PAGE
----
Liberalism and the Limits of Justice
Cover of the first edition
|Published||1982 (Cambridge University Press)|
|Media type||Print (Hardcover and Paperback)|
Liberalism and the Limits of Justice (1982; second edition 1998) is a book about political philosophy by Michael Sandel. The work helped start the liberalism-communitarianism debate that dominated Anglo-American political philosophy in the 1980s.
Sandel criticizes the social democratic liberals John Rawls and Ronald Dworkin, arguing that their views rest on anti-liberal collectivist foundations and are incompatible with the elements of liberal individualism they espouse. He offers a communitarian critique of liberalism, arguing that individuals are constituted by their communities and the obligations that follow from being part of them. Sandel discusses and criticizes Rawls' A Theory of Justice (1971), examining Rawls' claim for the primacy of justice. Partly inspired by Robert Nozick's Anarchy, State, and Utopia (1974), Sandel argues that Rawls bases his political philosophy on an untenable metaphysics of the self. In his view, Rawls' philosophy shares the metaphysical assumptions of Kantian ethics, in which a purely noumenal self that is detached from all empirical constraints somehow retains motives that enable it to make choices.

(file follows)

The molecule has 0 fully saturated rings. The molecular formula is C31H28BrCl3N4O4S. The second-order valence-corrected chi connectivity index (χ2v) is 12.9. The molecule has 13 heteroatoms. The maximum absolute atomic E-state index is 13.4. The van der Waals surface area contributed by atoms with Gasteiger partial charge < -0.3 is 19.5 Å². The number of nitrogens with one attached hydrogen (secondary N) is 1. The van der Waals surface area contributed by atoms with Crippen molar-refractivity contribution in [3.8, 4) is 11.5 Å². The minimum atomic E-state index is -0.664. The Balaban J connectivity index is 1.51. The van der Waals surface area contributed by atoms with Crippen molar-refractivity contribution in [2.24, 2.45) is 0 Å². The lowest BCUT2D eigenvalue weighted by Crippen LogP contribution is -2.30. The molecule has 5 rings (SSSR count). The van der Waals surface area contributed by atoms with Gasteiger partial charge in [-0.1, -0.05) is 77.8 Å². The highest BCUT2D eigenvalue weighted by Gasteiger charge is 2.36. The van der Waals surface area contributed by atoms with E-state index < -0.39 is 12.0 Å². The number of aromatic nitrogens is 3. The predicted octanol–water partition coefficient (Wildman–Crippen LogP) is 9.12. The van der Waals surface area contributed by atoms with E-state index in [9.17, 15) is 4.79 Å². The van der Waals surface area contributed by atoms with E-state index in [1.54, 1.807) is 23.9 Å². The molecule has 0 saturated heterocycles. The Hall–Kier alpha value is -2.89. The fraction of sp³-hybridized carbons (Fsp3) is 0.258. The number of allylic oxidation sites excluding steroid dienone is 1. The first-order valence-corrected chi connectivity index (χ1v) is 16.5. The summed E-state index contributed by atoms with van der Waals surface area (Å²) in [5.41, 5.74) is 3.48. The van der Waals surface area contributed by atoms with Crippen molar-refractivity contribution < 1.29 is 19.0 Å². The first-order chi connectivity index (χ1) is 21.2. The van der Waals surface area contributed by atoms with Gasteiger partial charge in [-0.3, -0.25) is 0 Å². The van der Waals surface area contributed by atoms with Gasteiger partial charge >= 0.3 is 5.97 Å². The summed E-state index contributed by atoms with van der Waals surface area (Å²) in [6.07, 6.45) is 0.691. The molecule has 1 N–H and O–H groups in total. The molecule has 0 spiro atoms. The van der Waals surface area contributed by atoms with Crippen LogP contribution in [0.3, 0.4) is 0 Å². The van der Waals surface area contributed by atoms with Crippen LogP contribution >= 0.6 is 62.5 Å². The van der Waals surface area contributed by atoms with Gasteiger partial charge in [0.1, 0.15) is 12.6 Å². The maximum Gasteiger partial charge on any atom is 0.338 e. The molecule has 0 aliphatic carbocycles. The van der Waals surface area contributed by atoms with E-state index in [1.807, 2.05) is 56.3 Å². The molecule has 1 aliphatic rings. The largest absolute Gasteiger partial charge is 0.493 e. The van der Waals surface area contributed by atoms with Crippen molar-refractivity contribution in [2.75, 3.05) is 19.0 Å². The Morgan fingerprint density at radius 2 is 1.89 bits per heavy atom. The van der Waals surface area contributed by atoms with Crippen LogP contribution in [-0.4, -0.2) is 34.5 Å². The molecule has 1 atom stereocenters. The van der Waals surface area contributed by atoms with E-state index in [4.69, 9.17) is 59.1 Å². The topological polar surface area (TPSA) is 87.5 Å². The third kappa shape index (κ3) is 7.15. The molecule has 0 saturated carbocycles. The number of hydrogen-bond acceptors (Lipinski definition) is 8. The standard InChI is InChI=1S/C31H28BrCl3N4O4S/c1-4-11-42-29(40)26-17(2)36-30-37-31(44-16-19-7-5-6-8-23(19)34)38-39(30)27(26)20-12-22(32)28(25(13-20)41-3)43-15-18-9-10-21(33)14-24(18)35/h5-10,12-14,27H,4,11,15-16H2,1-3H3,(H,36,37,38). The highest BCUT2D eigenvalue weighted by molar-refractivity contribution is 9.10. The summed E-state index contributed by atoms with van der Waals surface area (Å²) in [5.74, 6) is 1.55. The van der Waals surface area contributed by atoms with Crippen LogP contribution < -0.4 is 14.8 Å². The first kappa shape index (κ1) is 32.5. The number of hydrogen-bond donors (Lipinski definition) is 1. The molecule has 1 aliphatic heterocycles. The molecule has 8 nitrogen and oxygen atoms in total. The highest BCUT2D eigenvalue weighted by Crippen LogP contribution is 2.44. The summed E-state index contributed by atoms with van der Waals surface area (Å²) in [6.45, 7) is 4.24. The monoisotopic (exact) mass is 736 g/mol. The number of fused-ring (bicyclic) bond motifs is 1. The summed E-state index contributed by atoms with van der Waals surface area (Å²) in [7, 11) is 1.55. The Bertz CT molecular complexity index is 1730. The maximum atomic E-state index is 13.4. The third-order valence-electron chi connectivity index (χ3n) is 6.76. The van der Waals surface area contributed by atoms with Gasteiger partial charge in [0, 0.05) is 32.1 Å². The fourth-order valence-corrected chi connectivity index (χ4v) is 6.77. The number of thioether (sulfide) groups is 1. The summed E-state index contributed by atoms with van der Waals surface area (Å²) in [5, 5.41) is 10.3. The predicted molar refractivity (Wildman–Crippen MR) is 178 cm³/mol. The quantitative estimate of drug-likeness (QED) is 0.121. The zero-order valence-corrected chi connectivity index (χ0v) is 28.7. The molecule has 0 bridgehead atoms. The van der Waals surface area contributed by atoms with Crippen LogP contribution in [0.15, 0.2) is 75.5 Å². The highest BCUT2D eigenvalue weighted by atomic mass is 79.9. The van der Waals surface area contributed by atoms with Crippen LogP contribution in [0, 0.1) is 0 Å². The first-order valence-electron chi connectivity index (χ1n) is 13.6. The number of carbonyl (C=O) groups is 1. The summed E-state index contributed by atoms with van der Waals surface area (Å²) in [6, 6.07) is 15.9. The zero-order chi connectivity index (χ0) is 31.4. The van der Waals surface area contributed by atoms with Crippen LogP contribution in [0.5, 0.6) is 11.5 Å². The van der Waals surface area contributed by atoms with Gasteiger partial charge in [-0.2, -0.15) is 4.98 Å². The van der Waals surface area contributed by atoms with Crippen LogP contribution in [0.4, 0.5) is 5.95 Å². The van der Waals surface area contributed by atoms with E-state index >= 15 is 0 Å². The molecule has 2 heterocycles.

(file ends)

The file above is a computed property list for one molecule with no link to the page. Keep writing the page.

Philosopher Will Kymlicka wrote that Liberalism and the Limits of Justice is Sandel's best-known book, and helped start the liberalism-communitarianism debate that dominated Anglo-American political philosophy in the 1980s. Philosopher Jonathan Wolff wrote that Sandel provides the fullest development of the argument, which other writers have also made, that Rawls bases his political philosophy on an untenable metaphysics of the self.
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